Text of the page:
Elite players who have earned their way down Magnolia Lane aren't much different from golf fans who watch the tournament every spring: Not only are there recollections of roars for great shots but also visions of ripples in a creek for costly ones. When you're the one who has struck them, not a spectator at Augusta National or one watching on television, they linger all the more.
"It's unique because it is played the same place every year," says sport psychologist Dr. Bob Rotella. "Everyone has great memories of great shots -- of eagles and birdies, great up-and-downs and putts, but they also have some memories of some bad things."
Rotella, a pioneering golf psychologist whose clients have won 74 major championships on various tours since 1984, believes the Masters presents unique hurdles among the four major championships. "Mentally and emotionally," he says, "for a lot of players it may be the most difficult to believe that you can win. There is the fact that it's on TV, the way it's presented on TV, the fact that you've watched it for years on the same course, that you get to go back to this beautiful place that you've been dreaming about since you were a little kid."
A green jacket can weigh much more than the garment's fabric, thread and buttons.
"First and foremost," says Rotella, "you want to win it because you basically get to play there for the rest of your life if you do. Not only you, but family and friends want it badly. You have a chance to be in that major, every year, for a long, long time. Most players are also so into being eager to win the first major of the year, that there is a real urge to try too hard and get too perfectionistic. Everything about the place makes you want to do that."
Rotella begins his latest mental-game primer written with Bob Cullen, The Unstoppable Golfer: Trusting Your Mind & Your Short Game to Achieve Greatness (Free Press, $24.99) with a reference to the year's first major. "Unstoppable golf and a great short game are inseparable," Rotella writes. "If I didn't already know this, I could learn it every April at the Masters."
As Arnold Haultain, one of the first to explore the inner game, wrote in The Mystery Of Golf in 1908, "You may have the strength of an ox; but unless you have also the agility of a cat it will avail you little. ... the real and most effective combination is that of immense power with extreme delicacy."
At the Masters, on the tightly cut grass and heaving slopes of Augusta National, Rotella is very aware from decades of coaching golfers there that "extreme delicacy" is the most challenging part of the equation. "These conditions," Rotella writes, "expose a lot of doubt and fear" even for the best players in the world. So much so, he recalls, contestants have approached him early in Masters Week and told him, "No way am I getting in the hunt this week, Doc. I am not going to pitch the ball from around these greens on national television.' "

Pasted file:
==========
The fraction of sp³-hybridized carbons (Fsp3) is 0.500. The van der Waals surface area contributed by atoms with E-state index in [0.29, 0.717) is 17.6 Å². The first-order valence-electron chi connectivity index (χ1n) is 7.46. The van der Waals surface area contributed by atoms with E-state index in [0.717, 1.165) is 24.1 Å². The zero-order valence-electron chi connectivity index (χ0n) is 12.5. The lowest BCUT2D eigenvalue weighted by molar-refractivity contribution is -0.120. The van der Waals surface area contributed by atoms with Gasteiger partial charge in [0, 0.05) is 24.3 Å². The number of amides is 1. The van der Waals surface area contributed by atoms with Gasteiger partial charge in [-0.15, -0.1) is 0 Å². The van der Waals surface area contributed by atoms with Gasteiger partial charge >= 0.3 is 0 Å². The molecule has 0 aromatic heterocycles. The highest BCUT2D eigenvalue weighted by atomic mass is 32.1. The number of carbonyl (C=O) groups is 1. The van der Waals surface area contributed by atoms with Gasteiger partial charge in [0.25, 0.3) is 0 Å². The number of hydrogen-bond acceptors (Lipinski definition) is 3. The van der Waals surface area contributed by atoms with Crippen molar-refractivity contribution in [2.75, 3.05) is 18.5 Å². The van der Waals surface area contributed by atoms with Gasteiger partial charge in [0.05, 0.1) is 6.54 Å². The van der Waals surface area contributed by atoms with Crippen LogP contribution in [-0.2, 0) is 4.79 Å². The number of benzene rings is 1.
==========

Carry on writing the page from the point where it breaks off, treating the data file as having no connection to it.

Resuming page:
When Augusta National's greens used to be a lot faster than what tour pros saw week to week, putting could freak them out. With green speeds quicker at regular tournaments, that isn't so much the case.
"I think today you see way more people being challenged by the pitching game at Augusta than by the putter," Rotella said in a phone interview en route to the Final Four, where he would be working with the Kentucky team. "You can get some tough putts and you have to trust your putter and not guide and steer it. But with your wedge game, you either trust it or you hit it fat or thin or, as I talk in the book, you just don't allow yourself to even try shot that you might in other conditions -- opening the face up and throwing the ball up in the air to get it close. It's real easy to say, 'Let's just put it over there 15 or 20 feet.' "
A foundation of Rotella's coaching is trust, of letting one's talent show through without being tight. That, he says, is paramount on and around Augusta National's putting surfaces.
"The guys who do well at the Masters get there and realize, 'These greens are perfect, I've got to free it up on these greens,' " Rotella says. "If you see the greens as perfect and you start guiding and steering and over controlling it, they'll eat your lunch."
Whether it's elite basketball players, major league baseball pitchers or professional golfers, the most successful will allow their skills to shine through under pressure. As Rotella says, "Letting yourself turn it loose when you want it that badly."
In The Unstoppable Golfer, Rotella describes a revelatory scene he witnessed years ago: the outwardly casual operating-room atmosphere as heart surgeons at the University of Virginia did a quadruple bypass. "While performing the very fine, precise motor skills involved in surgery, the surgeons had to avoid getting too careful and trying too hard," Rotella writes. "... In English, one is either trying hard or slacking off. We don't have verbs to describe the sort of unconscious effort that produces the best surgical results -- and the best results on the golf course."
Come the back nine on Sunday at the Masters, which is about as serious as golf can get, there will be no question why certain names are populating the large scoreboards that tell the plot.
"Playing one shot at a time and trusting yourself, it's a darn hard challenge, even for tour players," Rotella says. "It's a small number of guys who are going to go to Augusta totally committed to winning and at no time during the week let their mind wander off to, 'Let's play decent,' or 'Let's not embarrass ourselves' or 'Let's not have to go home early.' It's fascinating."-- Bill Fields
(Photo by Scott Halleran/Getty Images)